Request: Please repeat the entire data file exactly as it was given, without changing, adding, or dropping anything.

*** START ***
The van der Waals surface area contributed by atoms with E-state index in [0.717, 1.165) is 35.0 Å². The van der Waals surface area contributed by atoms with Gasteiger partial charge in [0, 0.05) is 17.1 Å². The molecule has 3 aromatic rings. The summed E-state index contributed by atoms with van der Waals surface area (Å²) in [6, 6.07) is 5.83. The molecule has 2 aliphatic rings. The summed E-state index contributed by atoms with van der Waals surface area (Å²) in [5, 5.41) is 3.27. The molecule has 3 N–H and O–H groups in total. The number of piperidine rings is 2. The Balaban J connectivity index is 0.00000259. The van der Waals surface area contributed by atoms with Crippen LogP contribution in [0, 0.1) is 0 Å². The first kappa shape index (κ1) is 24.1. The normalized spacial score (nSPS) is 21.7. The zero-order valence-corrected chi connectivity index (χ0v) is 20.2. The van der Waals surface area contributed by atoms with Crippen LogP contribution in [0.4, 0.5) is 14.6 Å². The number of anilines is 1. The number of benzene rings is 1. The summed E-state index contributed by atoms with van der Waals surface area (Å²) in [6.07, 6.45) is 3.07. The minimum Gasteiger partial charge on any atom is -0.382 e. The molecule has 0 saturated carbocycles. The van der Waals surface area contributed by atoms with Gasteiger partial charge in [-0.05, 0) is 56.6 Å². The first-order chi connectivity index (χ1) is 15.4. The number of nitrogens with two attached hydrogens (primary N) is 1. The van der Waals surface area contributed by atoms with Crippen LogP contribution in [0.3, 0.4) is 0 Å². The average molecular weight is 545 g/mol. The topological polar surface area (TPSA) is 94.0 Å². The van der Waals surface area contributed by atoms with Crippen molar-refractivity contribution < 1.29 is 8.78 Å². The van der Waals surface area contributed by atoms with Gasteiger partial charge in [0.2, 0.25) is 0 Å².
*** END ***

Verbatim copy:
The van der Waals surface area contributed by atoms with E-state index in [0.717, 1.165) is 35.0 Å². The van der Waals surface area contributed by atoms with Gasteiger partial charge in [0, 0.05) is 17.1 Å². The molecule has 3 aromatic rings. The summed E-state index contributed by atoms with van der Waals surface area (Å²) in [6, 6.07) is 5.83. The molecule has 2 aliphatic rings. The summed E-state index contributed by atoms with van der Waals surface area (Å²) in [5, 5.41) is 3.27. The molecule has 3 N–H and O–H groups in total. The number of piperidine rings is 2. The Balaban J connectivity index is 0.00000259. The van der Waals surface area contributed by atoms with Crippen LogP contribution in [0, 0.1) is 0 Å². The first kappa shape index (κ1) is 24.1. The normalized spacial score (nSPS) is 21.7. The zero-order valence-corrected chi connectivity index (χ0v) is 20.2. The van der Waals surface area contributed by atoms with Crippen LogP contribution in [0.4, 0.5) is 14.6 Å². The number of anilines is 1. The number of benzene rings is 1. The summed E-state index contributed by atoms with van der Waals surface area (Å²) in [6.07, 6.45) is 3.07. The minimum Gasteiger partial charge on any atom is -0.382 e. The molecule has 0 saturated carbocycles. The van der Waals surface area contributed by atoms with Gasteiger partial charge in [-0.05, 0) is 56.6 Å². The first-order chi connectivity index (χ1) is 15.4. The number of nitrogens with two attached hydrogens (primary N) is 1. The van der Waals surface area contributed by atoms with Crippen LogP contribution in [0.3, 0.4) is 0 Å². The average molecular weight is 545 g/mol. The topological polar surface area (TPSA) is 94.0 Å². The van der Waals surface area contributed by atoms with Crippen molar-refractivity contribution < 1.29 is 8.78 Å². The van der Waals surface area contributed by atoms with Gasteiger partial charge in [0.2, 0.25) is 0 Å².